2. No latte (milk) with a meal. Milk is not a drink that accompanies anything other than cookies or coffee. Breakfast is the best time to drink it, then don’t think about it again until the next morning. It doesn’t go with pasta or steak or pizza or risotto or a panino – that’s what wine was invented for. (Obviously.) Milk just does not get consumed at lunchtime or aperitivo time or dinner time. All this relates nicely to the next rule…

3. No latte (milk) or formaggio (cheese) with any species of pesce (fish) or pasta containing fish. One summer in Siena, my  60-something-year-old landlady Tina moved faster than I’ve ever seen her move just to swat the cheese container out of my hand before I had the chance to ruin my penne con tonno (penne with tuna in tomato sauce) with a sprinkle of Parmigiano grattugiato (grated Parmesan). “Sarah!” she all but barked. “Non si mangia il pesce con il formaggio. Non si mangia!” she admonished. (Sarah! You don’t eat fish with cheese. You don’t eat it!) I learned my lesson and have never done it since.

4. Dinner isn’t served before 7pm. (And even if you manage to stave off your hunger until that late hour, it’s only the tourists who eat at 7). Get used to eating later, especially in the summertime. In Siena, we sat down to dinner anywhere between 8:00 – 9:30pm. Now, note that I didn’t say that’s when we started eating, because we probably had an aperitivo beforehand, sometime around 7:00 – 8:00 pm. (My housemate Alex once remarked that he could set his watch by my leaving the apartment for aperitivo. I left around 7. Every evening.) Seriously though, restaurants don’t serve cena (dinner) before 7pm. One of the best restaurants in Siena takes reservations for 2 dinner seatings: at 7pm to eat with the tourists, they told me, or 9pm to eat with the locals! Bump up your other mealtimes accordingly.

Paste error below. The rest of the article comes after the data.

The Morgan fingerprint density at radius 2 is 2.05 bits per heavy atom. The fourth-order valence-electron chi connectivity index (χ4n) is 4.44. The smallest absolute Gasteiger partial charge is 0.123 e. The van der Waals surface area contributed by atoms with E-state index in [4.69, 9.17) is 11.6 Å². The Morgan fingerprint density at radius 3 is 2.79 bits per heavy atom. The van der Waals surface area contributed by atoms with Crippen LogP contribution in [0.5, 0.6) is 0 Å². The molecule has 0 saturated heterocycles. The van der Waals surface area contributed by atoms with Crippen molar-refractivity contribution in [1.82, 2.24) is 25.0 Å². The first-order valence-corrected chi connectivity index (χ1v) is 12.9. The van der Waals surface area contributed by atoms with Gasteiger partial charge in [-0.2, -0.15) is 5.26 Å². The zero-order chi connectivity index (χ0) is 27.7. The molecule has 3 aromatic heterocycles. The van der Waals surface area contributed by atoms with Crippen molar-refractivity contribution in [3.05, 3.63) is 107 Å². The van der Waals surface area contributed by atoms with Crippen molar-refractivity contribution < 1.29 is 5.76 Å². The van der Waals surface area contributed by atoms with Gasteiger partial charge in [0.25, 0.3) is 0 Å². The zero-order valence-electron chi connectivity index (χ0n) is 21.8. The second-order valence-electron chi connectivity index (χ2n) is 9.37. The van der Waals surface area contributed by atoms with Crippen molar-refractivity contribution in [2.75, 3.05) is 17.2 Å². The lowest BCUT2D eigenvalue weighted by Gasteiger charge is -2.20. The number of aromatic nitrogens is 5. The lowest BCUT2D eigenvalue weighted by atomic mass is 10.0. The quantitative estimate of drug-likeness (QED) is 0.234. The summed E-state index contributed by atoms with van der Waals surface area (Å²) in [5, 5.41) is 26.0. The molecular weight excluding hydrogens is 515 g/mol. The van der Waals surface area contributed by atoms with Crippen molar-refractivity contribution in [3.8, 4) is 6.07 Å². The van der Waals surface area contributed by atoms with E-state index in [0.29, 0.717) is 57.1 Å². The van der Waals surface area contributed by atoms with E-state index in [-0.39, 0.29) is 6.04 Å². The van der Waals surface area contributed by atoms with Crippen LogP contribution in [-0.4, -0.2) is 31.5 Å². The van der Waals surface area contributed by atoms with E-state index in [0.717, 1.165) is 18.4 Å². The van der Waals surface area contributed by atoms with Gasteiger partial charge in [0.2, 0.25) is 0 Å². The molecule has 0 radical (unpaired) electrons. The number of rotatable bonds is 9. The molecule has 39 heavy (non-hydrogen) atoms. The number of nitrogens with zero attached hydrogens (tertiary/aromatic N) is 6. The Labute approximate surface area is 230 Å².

5. Walking and eating is vietato (forbidden). So is walking and drinking. Unless it’s a gelato, or a drink drink, which are perfectly acceptable to enjoy during a passeggiata. A piece of pizza, however, is not. You’ll get strange looks if you walk down the street and eat pizza. Believe me, I’ve done it, but only once. (I’m a quick learner). You can stand and eat pizza, sure. But just don’t move, and for heaven’s sake don’t scarf it down. Italians think it’s unhealthy to eat quickly or anywhere that’s not a table or bar counter. My coworker once told me that the reason for her (practically non-existant) belly was that she ate sandwiches quickly while at work. Fa ingrassare, sai. (It makes you fat, you know!)

So there they are, laid out for all to read and hopefully internalize before a trip to Italy. Why are these little, trivial things so important? Well, remember the phrase “When in Rome, do as the Romans”? It’s like this: wherever I go, I try to fit in as much as I can, out of respect and interest of the host culture. People respond better to me that way, and I don’t come across like the ugly tourist, demanding that everything be the same as I left it at home. If all I want is for everything to be like it is at home, then why travel?